Matt Kemp via Statcast, 2015-19
Year Batted Balls EV LA wOBA xwOBA xwOBAcon
2015 457 89.5 11.8 .325 .340 .415
2016 479 88.2 14.4 .333 .347 .437
2017 340 88.4 8.2 .328 .357 .440
2018 354 89.6 15.8 .348 .362 .448
2019 42 87.5 13.8 .208 .197 .275
SOURCE: Baseball Savant

Those 2018 numbers put Kemp in the 69th percentile for exit velocity, and 86th percentile for xwOBA; his 11.3% barrel rate was similarly in the 85th percentile, his .528 xSlG in the 94th. In other words, if healthy, his bat may still pack a considerable punch — provided he can make consistent contact, which he didn’t last year.

Kemp’s speed- and defense-related Statcast numbers join the chorus in testifying to his DH-worthiness. He was in the 36th percentile for Sprint Speed in 2018, as well as the seventh percentile for Outs Above Average, and the fifth percentile for Outfielder Jump; meanwhile, his -4.6 UZR and -8 DRS were actually his best in those categories since 2013, down from four years of double-digit averages in each.

Kemp will join the Rockies’ 60-man pool and compete for a chance to prop up an offense that ranked 26th in the majors in wRC+ last year (86). It’s entirely possible that he won’t be up to the task, if those small-sample 2019 and spring 2020 numbers carry any hint of the truth. Still, the man owns a career line of .327/.389/.616 (166 wRC+) with 21 homers in 375 PA at Coors Field over the course of his career, and he’s stunned us before with his resilience. Particularly amid our current surroundings, watching him bashing balls off and over the fences in Denver would be a welcome sight.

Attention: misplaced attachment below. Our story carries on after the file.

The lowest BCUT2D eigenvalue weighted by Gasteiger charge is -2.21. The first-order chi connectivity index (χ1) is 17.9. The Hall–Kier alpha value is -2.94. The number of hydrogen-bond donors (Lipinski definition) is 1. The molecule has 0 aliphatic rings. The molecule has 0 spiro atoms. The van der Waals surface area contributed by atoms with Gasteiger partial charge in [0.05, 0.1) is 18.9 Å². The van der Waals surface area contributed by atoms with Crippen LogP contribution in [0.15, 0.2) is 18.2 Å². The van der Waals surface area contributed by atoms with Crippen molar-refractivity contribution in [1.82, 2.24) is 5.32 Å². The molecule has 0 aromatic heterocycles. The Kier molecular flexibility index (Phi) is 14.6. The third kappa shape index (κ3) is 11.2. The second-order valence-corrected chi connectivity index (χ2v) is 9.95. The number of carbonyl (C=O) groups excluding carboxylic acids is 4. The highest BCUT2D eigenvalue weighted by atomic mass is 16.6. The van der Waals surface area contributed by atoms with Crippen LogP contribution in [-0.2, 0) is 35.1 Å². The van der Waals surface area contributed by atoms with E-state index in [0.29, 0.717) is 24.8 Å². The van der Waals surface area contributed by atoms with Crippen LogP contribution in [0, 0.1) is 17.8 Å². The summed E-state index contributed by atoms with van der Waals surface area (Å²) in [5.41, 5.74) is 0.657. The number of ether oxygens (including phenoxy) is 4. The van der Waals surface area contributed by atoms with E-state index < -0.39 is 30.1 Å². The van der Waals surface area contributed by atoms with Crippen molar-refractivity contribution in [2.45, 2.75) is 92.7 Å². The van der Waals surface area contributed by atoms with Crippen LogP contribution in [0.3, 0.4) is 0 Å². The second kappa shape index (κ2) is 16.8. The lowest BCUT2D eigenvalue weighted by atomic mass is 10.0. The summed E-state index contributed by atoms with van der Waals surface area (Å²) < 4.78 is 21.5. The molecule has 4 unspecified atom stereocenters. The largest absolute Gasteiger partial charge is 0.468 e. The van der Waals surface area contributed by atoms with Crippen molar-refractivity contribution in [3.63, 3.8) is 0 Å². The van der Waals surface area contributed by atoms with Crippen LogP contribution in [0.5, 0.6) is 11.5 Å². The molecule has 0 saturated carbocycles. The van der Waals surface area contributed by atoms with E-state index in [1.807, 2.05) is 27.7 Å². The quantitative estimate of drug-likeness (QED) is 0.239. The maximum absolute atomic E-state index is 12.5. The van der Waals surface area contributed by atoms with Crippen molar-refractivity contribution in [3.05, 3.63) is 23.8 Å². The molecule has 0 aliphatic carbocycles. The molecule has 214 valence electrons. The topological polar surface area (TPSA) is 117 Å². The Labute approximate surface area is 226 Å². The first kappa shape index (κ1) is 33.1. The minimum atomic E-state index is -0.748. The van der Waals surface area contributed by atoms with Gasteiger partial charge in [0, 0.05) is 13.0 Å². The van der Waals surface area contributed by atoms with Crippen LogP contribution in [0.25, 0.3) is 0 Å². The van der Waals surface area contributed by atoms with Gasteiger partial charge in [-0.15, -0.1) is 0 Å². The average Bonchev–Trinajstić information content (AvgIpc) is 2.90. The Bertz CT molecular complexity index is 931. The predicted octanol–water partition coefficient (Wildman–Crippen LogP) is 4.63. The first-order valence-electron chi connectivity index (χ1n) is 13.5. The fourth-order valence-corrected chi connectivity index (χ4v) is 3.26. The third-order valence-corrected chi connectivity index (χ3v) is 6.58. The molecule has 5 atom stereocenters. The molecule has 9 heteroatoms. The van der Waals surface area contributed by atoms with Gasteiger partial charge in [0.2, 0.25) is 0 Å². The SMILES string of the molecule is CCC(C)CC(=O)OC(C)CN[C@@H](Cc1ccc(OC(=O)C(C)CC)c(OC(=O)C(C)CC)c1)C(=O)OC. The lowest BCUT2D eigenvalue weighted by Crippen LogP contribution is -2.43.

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Brooklyn-based Jay Jaffe is a senior writer for FanGraphs, the author of The Cooperstown Casebook (Thomas Dunne Books, 2017) and the creator of the JAWS (Jaffe WAR Score) metric for Hall of Fame analysis. He founded the Futility Infielder website (2001), was a columnist for Baseball Prospectus (2005-2012) and a contributing writer for Sports Illustrated (2012-2018). He has been a recurring guest on MLB Network and a member of the BBWAA since 2011. Follow him on Twitter @jay_jaffe.

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If this were one of about 20 teams, I think you could say “they just need some depth if Dahl, Tapia, Hilliard, or Daza get hurt or sick and Blackmon isn’t back soon.” With this team, you worry they’ll actually play him.


In centerfield.


they’ve interpolated that he provides the leadership they need to start every day at shortstop